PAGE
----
Unless you’re a professional chef, no one at home expects to you cook like one. But they do expect you to cook well enough so that your food doesn’t taste as if it came out of a poorly-ran fast-food joint.
A few things help you get there.
On the one side, it’s always better to use fresh, local, and in-season ingredients. As well as stick to the recipes that help those ingredients stand out (instead of overwhelming them with spices or drowning them in sauces).
On the other, you need a good set of tools by your side—I’m talking cookware—to help you brown bacon strips, sear salmon fillets, cook sunny-side-up eggs, stir-fry frozen veggies, or make stovetop french fries.
How much should you plan to spend on them, exactly?
With so many brands and too much choice out there, it’s no wonder that, every time they need to buy a new cooking vessel, home cooks like you and me find themselves asking this question.
To find out, I pulled prices from the Internet’s top retailers and the online stores of some of the best-known brands, then calculated and rounded up the averages.
Here’s what I found:
If you buy a frying pan, stockpot, and Dutch oven, you can expect to spend a total of $261 on average, of which $62 on the fry pan, $81 on the stockpot, and $119 on the Dutch oven.
This excludes any other equipment that you may need, such as cutlery (chef’s knife, paring knife, etc.), cutting board, kitchen utensils (spatula, whisk, fork, etc.) or cooking accessories (oven mitts, pot holders, etc.).
To lay it out on a table:
|Cooking Vessel||Cooking Methods||Key Factors||Price|
|Frying pan||Searing, sautéing, shallow-frying, browning, braising||Brand, model, diameter (inches), material, coating, construction||$62|
|Stockpot (pot)||Boiling, poaching, deep-frying||Brand, model, capacity (quarts), material||$81|
|Dutch oven||Browning, braising, stewing, baking||Brand, model, capacity (quarts), enamel||$119|
Questions like “How much should I spend on X and Y?” are always tricky to answer: their answers depend on way too many variables that I can’t factor-in.
So take these figures with a grain of salt and—knowing that they’re rough and intentionally imprecise—treat them more like a compass and less like a map.
Without a doubt, frying pans are the most essential vessel for a cook. They provide you with flat and even surface for cooking foods, with or without the help of cooking oil, on your stove. Some pans are oven-friendly, which makes them ideal for one-skillet recipes.
How much should you expect to spend on buying one?
For the sake of brevity, I’m going to assume you only need one type of pan—and that’s a skillet (short, sloped sides). So I’m not going to cover sauté pans (short, vertical sides) or saucepans (tall, vertical sides).
All details aside, the average price of a frying pan is $62.1. Non-stick fry pans are the most affordable ($35.8 a piece), followed by cast iron skillets in a close second ($37.5 a piece), and stainless steel pans coming in third ($113 a piece).
What determines the price?
Let’s just say that, when it comes to cookware, size does make a difference.
To get the most value for your money, think about the number of persons you cook for daily; it will determine how big of a frying pan you ultimately need.
Whether you cook for yourself or a household of two, I recommend skipping the 8-inch frying pan and going directly for a 10-inch one. A pan of this diameter is big enough for the majority of your cooking needs. The price difference between the two is also not that big.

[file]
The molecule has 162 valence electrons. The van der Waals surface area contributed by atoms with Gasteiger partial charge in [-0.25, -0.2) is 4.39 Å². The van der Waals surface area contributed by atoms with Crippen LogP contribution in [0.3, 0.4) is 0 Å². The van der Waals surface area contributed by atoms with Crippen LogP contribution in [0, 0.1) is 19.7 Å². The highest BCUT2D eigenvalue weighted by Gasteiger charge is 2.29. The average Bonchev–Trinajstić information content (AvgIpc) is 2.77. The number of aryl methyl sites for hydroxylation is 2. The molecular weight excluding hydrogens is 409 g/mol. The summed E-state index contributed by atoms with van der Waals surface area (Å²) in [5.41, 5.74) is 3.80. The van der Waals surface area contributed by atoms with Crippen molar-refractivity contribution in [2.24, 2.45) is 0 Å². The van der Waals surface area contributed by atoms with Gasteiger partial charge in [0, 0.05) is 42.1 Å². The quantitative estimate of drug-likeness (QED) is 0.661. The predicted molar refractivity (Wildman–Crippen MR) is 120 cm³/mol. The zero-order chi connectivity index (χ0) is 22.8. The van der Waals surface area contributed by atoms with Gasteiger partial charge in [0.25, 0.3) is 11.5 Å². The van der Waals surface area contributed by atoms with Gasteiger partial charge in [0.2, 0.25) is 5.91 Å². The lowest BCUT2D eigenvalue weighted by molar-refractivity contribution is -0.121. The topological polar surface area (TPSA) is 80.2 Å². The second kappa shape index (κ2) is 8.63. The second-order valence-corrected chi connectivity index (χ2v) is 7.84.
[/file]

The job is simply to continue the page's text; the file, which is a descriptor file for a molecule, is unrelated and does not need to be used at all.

Readers who enjoy more sizeable portions or those who cook for a family of three should go for a 12-inch frying pan instead. You’re going to need that extra space for larger cuts of meat and coarsely-cut veggies. Plus, you want to be able to maneuver foods comfortably and freely in the pan.
Cooking for a crowd? Consider buying a 13-inch or 14-inch frying pan. However, before you hit that “Buy” button, make sure your stove has a burner or zone that’s big enough to heat it. Pans of this size are already prone to cold spots—using them on a zone that’s not big enough will make the problem worse. Else, get a 12-inch pan.
Two more factors that determine the price of your frying pan are the material and coating.
While other types of frying pans exist, the three most common materials for frying pans are cast iron, stainless steel, and aluminum. Aluminum, and less so stainless steel, is coated with PT to produce non-stick cookware.
No matter what kind of material you pick, some brands’ products will always cost more than those of their peers, especially if they’re well-known among consumers and produce their pans in the USA. Still, you usually get higher quality with them than with those that outsource production to Southeast Asia.
Cast Iron Skillet
Cast iron skillets are great for searing steak, cooking burgers, and making stovetop french fries. They also double up as bakeware for cornbread and homemade pizza.
However, cast iron cooking vessels leach a sizeable amount of dietary iron when you cook acidic foods in them. So they’re not the best choice for preparing recipes that call for tomatoes (ripe or canned), vinegar, and wine.
The price of a cast iron skillet varies tremendously with the make and model. How much you’re going to spend depends on which brand you decide to go for, and whether they have an automated production line or craft their products by hand.
For example, on the day of publishing this article, a 12-inch Lodge skillet sold for $27.95 at the company’s online store. A Finex cast iron skillet (the Finex brand was acquired by Lodge in 2019) sold for $195 a piece.
In a way, that’s understandable. Lodge skillets are simple and sturdy cooking vessels built to last and sold for a dirt-cheap price. Finex skillets are premium pieces of cookware that take more time and materials to make. While I don’t know that, the markup on them is most probably higher, too.
But this is Home Cook World. And, as regular readers of this blog very well know, you always get more than the general rule of thumb!
To give you a price range, I went through my list of cast iron skillets made in the USA, pulled the prices of cast iron skillets at brands’ stores and at a few online retailers, then evened out the ranges.
Here’s what I found: